Thursday, Oct 20 @ 7pm
Saturday, Oct 22 @ 7pm

For tickets and more information, please visit:

Dragon Con 2016

While we are in town for the National Puppet Slam, we will also be participating in Dragon Con programming:

The Shadow Cabaret, September 2 @ 11:30pm

  • We will be performing SPOT OF BOTHER at this late-night shadow puppet cabaret.

Into the Shadows, September 3 @ 11:30pm

  • I will be a panelist on this shadow puppeteer panel.

For the full puppetry track schedule at Dragon Con, please visit:


National Puppet Slam 2016

THROUGH THE LOOKINGGLASS was selected to participate at this year’s National Puppet Slam in Atlanta, GA! We are extremely honored to be invited to perform at the Center for Puppetry Arts, the largest organization in the United States devoted to puppetry.

September 2 @ 8pm
September 3 @ 8pm
September 4 @ 5pm

A big shout-out to Mike Oleon who nominated our piece. Thank you so much, Mike!


Illinifest 2016

My short film version of SPOT OF BOTHER was selected for Illinifest 2016, a film festival at the University of Illinois! The festival will take place on April 24 at the Urbana-Champaign campus.

Apparently there were 120+ submissions this year, so I was pleasantly surprised that SPOT OF BOTHER got chosen, especially since it is basically my first film. Hopefully it fares well in the competition!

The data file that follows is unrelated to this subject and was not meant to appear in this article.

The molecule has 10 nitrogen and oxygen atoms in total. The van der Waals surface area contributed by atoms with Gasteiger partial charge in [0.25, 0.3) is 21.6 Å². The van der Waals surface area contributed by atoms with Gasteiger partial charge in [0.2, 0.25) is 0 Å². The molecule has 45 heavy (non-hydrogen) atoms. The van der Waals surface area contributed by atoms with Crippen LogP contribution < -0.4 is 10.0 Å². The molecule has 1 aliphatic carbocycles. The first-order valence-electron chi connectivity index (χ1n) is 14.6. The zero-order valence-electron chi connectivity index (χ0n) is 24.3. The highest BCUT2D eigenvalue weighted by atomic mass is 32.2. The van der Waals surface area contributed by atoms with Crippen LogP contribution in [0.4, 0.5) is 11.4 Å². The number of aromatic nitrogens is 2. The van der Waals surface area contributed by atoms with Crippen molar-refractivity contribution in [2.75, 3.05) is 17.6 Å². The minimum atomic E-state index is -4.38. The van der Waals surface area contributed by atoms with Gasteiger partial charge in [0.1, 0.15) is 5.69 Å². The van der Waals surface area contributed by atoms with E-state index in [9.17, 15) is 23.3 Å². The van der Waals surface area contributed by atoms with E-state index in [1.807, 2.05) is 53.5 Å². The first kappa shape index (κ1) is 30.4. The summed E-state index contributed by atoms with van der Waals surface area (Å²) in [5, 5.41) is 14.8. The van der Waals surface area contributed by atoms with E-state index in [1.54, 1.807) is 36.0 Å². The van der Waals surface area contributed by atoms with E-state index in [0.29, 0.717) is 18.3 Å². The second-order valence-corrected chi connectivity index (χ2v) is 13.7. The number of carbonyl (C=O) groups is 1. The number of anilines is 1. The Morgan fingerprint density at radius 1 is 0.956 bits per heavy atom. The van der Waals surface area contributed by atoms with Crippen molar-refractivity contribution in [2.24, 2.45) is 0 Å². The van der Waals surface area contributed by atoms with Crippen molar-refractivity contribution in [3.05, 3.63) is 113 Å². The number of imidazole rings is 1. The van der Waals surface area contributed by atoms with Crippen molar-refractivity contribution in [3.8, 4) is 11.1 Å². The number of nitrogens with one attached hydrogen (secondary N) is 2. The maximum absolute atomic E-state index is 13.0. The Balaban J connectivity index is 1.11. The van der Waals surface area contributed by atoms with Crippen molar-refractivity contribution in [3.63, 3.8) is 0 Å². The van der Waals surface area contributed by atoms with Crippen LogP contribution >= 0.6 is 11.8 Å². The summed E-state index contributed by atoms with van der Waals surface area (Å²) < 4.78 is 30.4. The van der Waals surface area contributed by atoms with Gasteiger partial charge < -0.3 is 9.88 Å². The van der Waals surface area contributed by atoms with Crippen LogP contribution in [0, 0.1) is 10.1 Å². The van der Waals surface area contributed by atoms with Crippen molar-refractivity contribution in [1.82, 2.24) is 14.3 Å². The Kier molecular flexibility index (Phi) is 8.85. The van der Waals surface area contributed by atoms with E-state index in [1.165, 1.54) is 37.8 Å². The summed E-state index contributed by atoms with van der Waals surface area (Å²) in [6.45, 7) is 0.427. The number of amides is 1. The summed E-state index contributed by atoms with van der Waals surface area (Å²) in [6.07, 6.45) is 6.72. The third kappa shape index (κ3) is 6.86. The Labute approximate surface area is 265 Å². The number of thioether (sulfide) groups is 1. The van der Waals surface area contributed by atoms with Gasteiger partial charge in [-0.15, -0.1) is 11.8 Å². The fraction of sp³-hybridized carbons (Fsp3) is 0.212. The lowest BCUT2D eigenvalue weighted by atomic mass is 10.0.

Update (4/19/16): The nomination list just came in…SPOT OF BOTHER is in the running for the Grand Jury Award and for Best Editing! It is the only animated film nominated in these categories.

Spot of Bother Poster

Nasty, Brutish & Short: March 28

I performed my first non-shadow puppetry piece at Nasty, Brutish & Short! This was a solo show called TOLERANCE 101, featuring Sir Arthur Harringford, a rat that I taxidermied into a puppet with movable limbs and jaw. Prof. Harringford gives a seminar on tolerance at a cardboard lectern, that is projected onto a large screen via live camera feed.

For more information on the event:

This piece was extremely nerve-wracking, being my first piece that so heavily relies on speech. Not to mention, literally using a dead animal as a puppet can easily dip into bad taste. With my shadow puppet pieces, I’m so used to having my back towards the audience, so this kind of performance forced me to exercise a very different set of puppeteering skills. I’m so grateful for the audience’s positive response and I took away a lot from the experience. Even though the speech was entirely scripted and rehearsed, performing in front of a live audience made me realize just how difficult it is to negotiate between being a “performer” and a “tool” for the puppet. It was like rubbing my stomach and patting my head at the same time.

Major kudos to puppeteers out there who can do stuff like this!

Tolerance 101

Sir Arthur Harringford, a taxidermied rat gives a seminar on TOLERANCE 101. To accommodate his small stature, his lecture will be projected via live camera feed. As mankind’s most reviled creature, Sir Harringford feels he has much to share on the topic of tolerance.

Photos by Mike Oleon
Photos by Julia Ko

Script and Design:

Myra Su


Myra Su


Nasty, Brutish & Short at Links Hall on Mar 24, 2014
(Chicago IL)

Rhinofest at Prop Thtr, opening for ‘Josephine the Singer, or Mouse Folk’ on Feb 9, 2018
(Chicago IL)

The Nine-Tailed Fox